Earth Day has recently passed, but Zappos is seeking to make an impact toward promoting sustainability that goes beyond a single date. Through the implementation of a carbon offset purchase program, Zappos will mitigate more than 6.8 million miles of company air travel in 2016.
The process of carbon offsetting enables organizations to finance essential renewable energy, forestry and resource conservation projects globally that can generate reductions in greenhouse gas emissions. While retailers may be limited in how they can carry out green initiatives on their own compared to industries such as manufacturing, carbon offsetting enables these companies to work with third parties dedicated to serious environmental causes.
Zappos has partnered with Natural Capital Partners to support three forestry/biodiversity projects:
The Mississippi Valley Reforestation Project;
The Valdivian Coastal Reserve Avoided Deforestation Project in Chile; and
The Acre Amazonian Rainforest Conservation Project in Brazil.
Acknowledging And Owning Its Carbon Footprint
Zappos began its project to calculate its entire carbon footprint last year, when its travel team began posting carbon data from corporate air travel on the internal web page for all employees to see. Working with the results of companywide carbon usage, Brad Tomm, the retailer’s Director of Sustainability, collaborated with Head of Travel Mark Spencer to create a proposal designed to take responsibility for the company’s carbon emissions. In conjunction with the Brand Aura department, both the Sustainability and Travel teams at Zappos were able to launch the carbon offsetting program.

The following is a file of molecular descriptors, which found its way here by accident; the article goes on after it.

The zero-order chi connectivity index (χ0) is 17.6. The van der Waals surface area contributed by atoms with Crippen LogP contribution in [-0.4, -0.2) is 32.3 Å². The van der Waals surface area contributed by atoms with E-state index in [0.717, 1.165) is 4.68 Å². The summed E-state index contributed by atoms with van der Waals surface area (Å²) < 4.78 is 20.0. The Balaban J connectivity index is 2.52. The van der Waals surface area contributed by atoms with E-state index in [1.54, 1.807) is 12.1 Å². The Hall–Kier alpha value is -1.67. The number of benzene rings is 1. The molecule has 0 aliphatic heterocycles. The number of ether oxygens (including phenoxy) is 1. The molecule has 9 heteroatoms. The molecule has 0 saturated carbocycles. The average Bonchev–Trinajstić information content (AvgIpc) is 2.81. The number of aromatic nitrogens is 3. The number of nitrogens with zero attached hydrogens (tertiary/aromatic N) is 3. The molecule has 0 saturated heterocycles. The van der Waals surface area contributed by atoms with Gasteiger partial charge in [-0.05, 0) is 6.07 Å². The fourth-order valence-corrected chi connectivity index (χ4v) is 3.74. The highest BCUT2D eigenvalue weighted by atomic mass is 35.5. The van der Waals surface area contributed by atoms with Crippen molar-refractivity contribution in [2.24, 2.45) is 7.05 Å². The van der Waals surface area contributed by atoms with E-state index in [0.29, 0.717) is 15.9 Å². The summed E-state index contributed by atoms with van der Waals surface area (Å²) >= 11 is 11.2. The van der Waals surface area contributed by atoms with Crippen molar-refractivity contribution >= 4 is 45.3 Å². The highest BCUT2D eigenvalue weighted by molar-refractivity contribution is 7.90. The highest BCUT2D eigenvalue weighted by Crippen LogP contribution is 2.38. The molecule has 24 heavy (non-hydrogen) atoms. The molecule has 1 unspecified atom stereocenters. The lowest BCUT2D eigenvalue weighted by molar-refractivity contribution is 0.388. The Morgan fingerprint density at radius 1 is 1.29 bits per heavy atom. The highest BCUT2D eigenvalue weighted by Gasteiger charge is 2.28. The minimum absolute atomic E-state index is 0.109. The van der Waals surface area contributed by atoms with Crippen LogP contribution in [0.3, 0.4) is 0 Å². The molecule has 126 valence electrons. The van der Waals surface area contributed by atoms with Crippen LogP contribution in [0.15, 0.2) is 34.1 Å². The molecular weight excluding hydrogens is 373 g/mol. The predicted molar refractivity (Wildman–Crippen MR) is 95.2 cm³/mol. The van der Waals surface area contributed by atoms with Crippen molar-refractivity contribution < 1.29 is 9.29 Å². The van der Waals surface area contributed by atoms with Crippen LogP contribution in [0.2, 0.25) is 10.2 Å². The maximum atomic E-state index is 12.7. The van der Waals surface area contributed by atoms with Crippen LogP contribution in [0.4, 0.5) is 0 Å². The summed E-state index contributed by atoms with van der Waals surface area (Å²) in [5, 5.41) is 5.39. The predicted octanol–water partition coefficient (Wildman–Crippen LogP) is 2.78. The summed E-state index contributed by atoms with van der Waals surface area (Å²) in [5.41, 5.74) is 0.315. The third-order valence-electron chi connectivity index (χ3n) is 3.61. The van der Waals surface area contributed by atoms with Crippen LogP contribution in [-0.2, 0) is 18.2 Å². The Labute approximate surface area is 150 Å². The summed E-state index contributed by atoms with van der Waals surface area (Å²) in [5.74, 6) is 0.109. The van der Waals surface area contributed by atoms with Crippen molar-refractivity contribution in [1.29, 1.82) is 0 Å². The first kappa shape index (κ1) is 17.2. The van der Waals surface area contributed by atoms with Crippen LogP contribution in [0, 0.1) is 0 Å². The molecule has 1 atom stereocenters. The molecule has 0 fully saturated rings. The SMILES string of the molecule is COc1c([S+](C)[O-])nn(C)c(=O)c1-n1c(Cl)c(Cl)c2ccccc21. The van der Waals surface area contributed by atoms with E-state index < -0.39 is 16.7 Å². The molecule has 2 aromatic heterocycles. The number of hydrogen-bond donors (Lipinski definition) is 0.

“This is a very small slice of our entire carbon footprint, but a big step forward for us to learn about carbon offsets and become comfortable with them,” said Tomm in an interview with Retail TouchPoints. “It’s a great step forward in maybe one day becoming 100% carbon neutral.”
The corporate travel carbon offset program is Zappos’ first large purchase of carbon offsets.
“Corporate travel is something that you can’t really do much to change operationally,” Tomm noted. “You can try to reduce travel, which we have through more Skype meetings and phone calls, and we travel pretty responsibly already with carpooling and flying economy. But at the end of the day, you have a carbon footprint for travel. The thought was, let’s just own up to it, take responsibility and take ownership of our carbon footprint and sponsor a few really cool projects.”
The Ultimate Goal: Taking Zappos 100% Carbon Neutral
Tomm described his initial pitch to take Zappos 100% carbon neutral as “swinging for the fences, and trying to hit a grand slam.” However, the pitch received little enthusiasm at first. People within the company weren’t familiar with carbon offsets and hadn’t worked with these sorts of projects before. Upon getting rejected, Tomm went back to the drawing board to refocus his plan.
“When I found Mark, who had great data on corporate travel — which was key to getting the right price tag and right amount of carbon offsets — we took a step back and went ahead and hit a single,” Tomm stated. “Now, what we’re doing is using the small demonstration project to really build enthusiasm and excitement again for larger projects, and I think it’s working.”
To rally the rest of the Zappos team, Tomm, Spencer and Brand Aura “Fungineer” Tyler Williams decided to make the carbon offset program announcement via a YouTube video. The video was produced by a hired film crew, edited by the Zappos audio/visual team, and serves as a PSA to the retailer’s employees to “Travel Responsibly.” The video highlights the three forestry projects in Mississippi, Chile and Brazil to raise awareness of the campaign.
“We all felt so passionate about this project that we wanted to do it justice through making the movie and then putting it out to the public as well,” Tomm stated. “We put a call-to-action at the end of the movie for viewers to send ideas to WhatsNext@Zappos.com to be transparent about this, and solicit feedback from employees as well as customers. That was cool to see even more groups get involved in the storytelling of the project. We wanted to demonstrate to other companies that ‘we can do this, and so can you,’ and build a comfort level within our own company that this was a fun project that works.”